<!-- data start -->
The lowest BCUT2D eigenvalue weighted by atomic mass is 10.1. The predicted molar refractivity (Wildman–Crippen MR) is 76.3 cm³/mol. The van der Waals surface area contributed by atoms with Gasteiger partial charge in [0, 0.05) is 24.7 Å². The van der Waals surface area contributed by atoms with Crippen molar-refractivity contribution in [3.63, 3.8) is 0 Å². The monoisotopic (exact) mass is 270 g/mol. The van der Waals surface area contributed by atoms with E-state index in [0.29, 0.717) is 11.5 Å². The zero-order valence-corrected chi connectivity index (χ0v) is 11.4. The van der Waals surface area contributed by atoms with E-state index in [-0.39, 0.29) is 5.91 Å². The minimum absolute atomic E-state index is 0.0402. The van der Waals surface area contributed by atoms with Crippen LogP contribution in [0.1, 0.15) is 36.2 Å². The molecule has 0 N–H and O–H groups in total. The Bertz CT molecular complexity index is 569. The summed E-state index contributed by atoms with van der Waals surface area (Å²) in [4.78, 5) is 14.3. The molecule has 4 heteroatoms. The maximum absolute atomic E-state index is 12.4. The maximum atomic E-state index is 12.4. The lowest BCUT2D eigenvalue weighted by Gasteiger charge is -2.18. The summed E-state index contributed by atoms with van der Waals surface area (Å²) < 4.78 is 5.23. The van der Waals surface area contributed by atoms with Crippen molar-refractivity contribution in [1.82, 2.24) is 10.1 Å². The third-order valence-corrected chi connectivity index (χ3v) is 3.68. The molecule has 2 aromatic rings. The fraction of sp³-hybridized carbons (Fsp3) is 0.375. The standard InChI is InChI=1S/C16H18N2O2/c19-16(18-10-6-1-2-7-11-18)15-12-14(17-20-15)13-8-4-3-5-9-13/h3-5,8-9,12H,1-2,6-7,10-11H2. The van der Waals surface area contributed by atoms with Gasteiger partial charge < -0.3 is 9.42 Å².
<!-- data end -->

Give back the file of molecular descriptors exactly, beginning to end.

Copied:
The lowest BCUT2D eigenvalue weighted by atomic mass is 10.1. The predicted molar refractivity (Wildman–Crippen MR) is 76.3 cm³/mol. The van der Waals surface area contributed by atoms with Gasteiger partial charge in [0, 0.05) is 24.7 Å². The van der Waals surface area contributed by atoms with Crippen molar-refractivity contribution in [3.63, 3.8) is 0 Å². The monoisotopic (exact) mass is 270 g/mol. The van der Waals surface area contributed by atoms with E-state index in [0.29, 0.717) is 11.5 Å². The zero-order valence-corrected chi connectivity index (χ0v) is 11.4. The van der Waals surface area contributed by atoms with E-state index in [-0.39, 0.29) is 5.91 Å². The minimum absolute atomic E-state index is 0.0402. The van der Waals surface area contributed by atoms with Crippen LogP contribution in [0.1, 0.15) is 36.2 Å². The molecule has 0 N–H and O–H groups in total. The Bertz CT molecular complexity index is 569. The summed E-state index contributed by atoms with van der Waals surface area (Å²) in [4.78, 5) is 14.3. The molecule has 4 heteroatoms. The maximum absolute atomic E-state index is 12.4. The maximum atomic E-state index is 12.4. The lowest BCUT2D eigenvalue weighted by Gasteiger charge is -2.18. The summed E-state index contributed by atoms with van der Waals surface area (Å²) < 4.78 is 5.23. The van der Waals surface area contributed by atoms with Crippen molar-refractivity contribution in [1.82, 2.24) is 10.1 Å². The third-order valence-corrected chi connectivity index (χ3v) is 3.68. The molecule has 2 aromatic rings. The fraction of sp³-hybridized carbons (Fsp3) is 0.375. The standard InChI is InChI=1S/C16H18N2O2/c19-16(18-10-6-1-2-7-11-18)15-12-14(17-20-15)13-8-4-3-5-9-13/h3-5,8-9,12H,1-2,6-7,10-11H2. The van der Waals surface area contributed by atoms with Gasteiger partial charge < -0.3 is 9.42 Å².